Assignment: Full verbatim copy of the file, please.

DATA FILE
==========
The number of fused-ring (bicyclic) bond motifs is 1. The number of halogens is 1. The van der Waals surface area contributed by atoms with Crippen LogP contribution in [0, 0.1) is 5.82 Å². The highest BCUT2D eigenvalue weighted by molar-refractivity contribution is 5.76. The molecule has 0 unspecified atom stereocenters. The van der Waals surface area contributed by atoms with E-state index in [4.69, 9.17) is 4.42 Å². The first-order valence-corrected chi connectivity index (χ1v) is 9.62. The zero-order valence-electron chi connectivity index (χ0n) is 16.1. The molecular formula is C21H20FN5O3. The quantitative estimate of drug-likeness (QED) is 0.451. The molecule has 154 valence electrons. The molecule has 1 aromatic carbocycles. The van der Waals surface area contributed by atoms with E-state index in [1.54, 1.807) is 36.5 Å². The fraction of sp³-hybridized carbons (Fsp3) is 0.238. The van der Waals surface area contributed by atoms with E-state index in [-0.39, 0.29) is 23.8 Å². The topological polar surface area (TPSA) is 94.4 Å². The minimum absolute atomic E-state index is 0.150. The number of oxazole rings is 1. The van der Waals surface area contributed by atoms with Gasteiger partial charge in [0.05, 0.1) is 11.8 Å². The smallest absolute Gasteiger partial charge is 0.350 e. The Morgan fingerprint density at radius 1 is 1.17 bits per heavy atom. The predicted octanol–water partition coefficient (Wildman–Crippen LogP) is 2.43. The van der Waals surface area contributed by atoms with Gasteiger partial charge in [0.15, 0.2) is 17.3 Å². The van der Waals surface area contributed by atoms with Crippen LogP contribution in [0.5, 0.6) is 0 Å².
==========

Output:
The number of fused-ring (bicyclic) bond motifs is 1. The number of halogens is 1. The van der Waals surface area contributed by atoms with Crippen LogP contribution in [0, 0.1) is 5.82 Å². The highest BCUT2D eigenvalue weighted by molar-refractivity contribution is 5.76. The molecule has 0 unspecified atom stereocenters. The van der Waals surface area contributed by atoms with E-state index in [4.69, 9.17) is 4.42 Å². The first-order valence-corrected chi connectivity index (χ1v) is 9.62. The zero-order valence-electron chi connectivity index (χ0n) is 16.1. The molecular formula is C21H20FN5O3. The quantitative estimate of drug-likeness (QED) is 0.451. The molecule has 154 valence electrons. The molecule has 1 aromatic carbocycles. The van der Waals surface area contributed by atoms with E-state index in [1.54, 1.807) is 36.5 Å². The fraction of sp³-hybridized carbons (Fsp3) is 0.238. The van der Waals surface area contributed by atoms with E-state index in [-0.39, 0.29) is 23.8 Å². The topological polar surface area (TPSA) is 94.4 Å². The minimum absolute atomic E-state index is 0.150. The number of oxazole rings is 1. The van der Waals surface area contributed by atoms with Gasteiger partial charge in [0.05, 0.1) is 11.8 Å². The smallest absolute Gasteiger partial charge is 0.350 e. The Morgan fingerprint density at radius 1 is 1.17 bits per heavy atom. The predicted octanol–water partition coefficient (Wildman–Crippen LogP) is 2.43. The van der Waals surface area contributed by atoms with Gasteiger partial charge in [0.15, 0.2) is 17.3 Å². The van der Waals surface area contributed by atoms with Crippen LogP contribution in [0.5, 0.6) is 0 Å².